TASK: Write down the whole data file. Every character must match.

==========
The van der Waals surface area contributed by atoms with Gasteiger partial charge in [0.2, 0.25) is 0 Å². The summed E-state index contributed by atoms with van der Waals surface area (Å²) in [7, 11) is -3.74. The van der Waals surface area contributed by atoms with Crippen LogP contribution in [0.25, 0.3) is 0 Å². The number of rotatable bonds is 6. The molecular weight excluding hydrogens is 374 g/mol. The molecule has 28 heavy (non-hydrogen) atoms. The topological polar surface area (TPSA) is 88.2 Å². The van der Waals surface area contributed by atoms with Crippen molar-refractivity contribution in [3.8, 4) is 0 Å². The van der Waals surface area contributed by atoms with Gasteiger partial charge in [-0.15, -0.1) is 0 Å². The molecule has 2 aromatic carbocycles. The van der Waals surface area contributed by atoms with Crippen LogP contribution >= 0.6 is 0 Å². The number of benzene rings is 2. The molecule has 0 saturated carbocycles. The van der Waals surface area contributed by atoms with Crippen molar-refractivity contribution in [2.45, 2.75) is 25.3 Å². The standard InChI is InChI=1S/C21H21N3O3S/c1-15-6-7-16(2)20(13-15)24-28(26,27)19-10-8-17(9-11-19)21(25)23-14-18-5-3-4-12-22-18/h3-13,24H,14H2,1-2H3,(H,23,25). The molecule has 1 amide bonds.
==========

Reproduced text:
The van der Waals surface area contributed by atoms with Gasteiger partial charge in [0.2, 0.25) is 0 Å². The summed E-state index contributed by atoms with van der Waals surface area (Å²) in [7, 11) is -3.74. The van der Waals surface area contributed by atoms with Crippen LogP contribution in [0.25, 0.3) is 0 Å². The number of rotatable bonds is 6. The molecular weight excluding hydrogens is 374 g/mol. The molecule has 28 heavy (non-hydrogen) atoms. The topological polar surface area (TPSA) is 88.2 Å². The van der Waals surface area contributed by atoms with Crippen molar-refractivity contribution in [3.8, 4) is 0 Å². The van der Waals surface area contributed by atoms with Gasteiger partial charge in [-0.15, -0.1) is 0 Å². The molecule has 2 aromatic carbocycles. The van der Waals surface area contributed by atoms with Crippen LogP contribution >= 0.6 is 0 Å². The number of benzene rings is 2. The molecule has 0 saturated carbocycles. The van der Waals surface area contributed by atoms with Crippen molar-refractivity contribution in [2.45, 2.75) is 25.3 Å². The standard InChI is InChI=1S/C21H21N3O3S/c1-15-6-7-16(2)20(13-15)24-28(26,27)19-10-8-17(9-11-19)21(25)23-14-18-5-3-4-12-22-18/h3-13,24H,14H2,1-2H3,(H,23,25). The molecule has 1 amide bonds.